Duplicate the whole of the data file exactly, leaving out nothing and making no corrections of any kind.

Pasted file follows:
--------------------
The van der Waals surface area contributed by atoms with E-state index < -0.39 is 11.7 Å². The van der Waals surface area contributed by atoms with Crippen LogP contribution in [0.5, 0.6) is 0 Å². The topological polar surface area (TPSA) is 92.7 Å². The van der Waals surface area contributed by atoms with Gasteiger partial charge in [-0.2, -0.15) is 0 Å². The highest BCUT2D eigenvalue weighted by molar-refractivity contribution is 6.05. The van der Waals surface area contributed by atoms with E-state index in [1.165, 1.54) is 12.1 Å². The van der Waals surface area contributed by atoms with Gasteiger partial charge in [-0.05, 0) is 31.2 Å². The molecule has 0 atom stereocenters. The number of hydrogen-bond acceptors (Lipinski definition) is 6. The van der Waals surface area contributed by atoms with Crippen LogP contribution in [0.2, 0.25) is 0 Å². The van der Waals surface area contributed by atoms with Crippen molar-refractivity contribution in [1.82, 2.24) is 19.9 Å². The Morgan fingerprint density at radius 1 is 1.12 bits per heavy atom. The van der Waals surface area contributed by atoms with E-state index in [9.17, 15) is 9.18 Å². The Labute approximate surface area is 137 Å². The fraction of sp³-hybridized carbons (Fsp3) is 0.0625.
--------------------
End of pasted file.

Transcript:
The van der Waals surface area contributed by atoms with E-state index < -0.39 is 11.7 Å². The van der Waals surface area contributed by atoms with Crippen LogP contribution in [0.5, 0.6) is 0 Å². The topological polar surface area (TPSA) is 92.7 Å². The van der Waals surface area contributed by atoms with Gasteiger partial charge in [-0.2, -0.15) is 0 Å². The highest BCUT2D eigenvalue weighted by molar-refractivity contribution is 6.05. The van der Waals surface area contributed by atoms with E-state index in [1.165, 1.54) is 12.1 Å². The van der Waals surface area contributed by atoms with Gasteiger partial charge in [-0.05, 0) is 31.2 Å². The molecule has 0 atom stereocenters. The number of hydrogen-bond acceptors (Lipinski definition) is 6. The van der Waals surface area contributed by atoms with Crippen LogP contribution in [0.2, 0.25) is 0 Å². The van der Waals surface area contributed by atoms with Crippen molar-refractivity contribution in [1.82, 2.24) is 19.9 Å². The Morgan fingerprint density at radius 1 is 1.12 bits per heavy atom. The van der Waals surface area contributed by atoms with E-state index in [9.17, 15) is 9.18 Å². The Labute approximate surface area is 137 Å². The fraction of sp³-hybridized carbons (Fsp3) is 0.0625.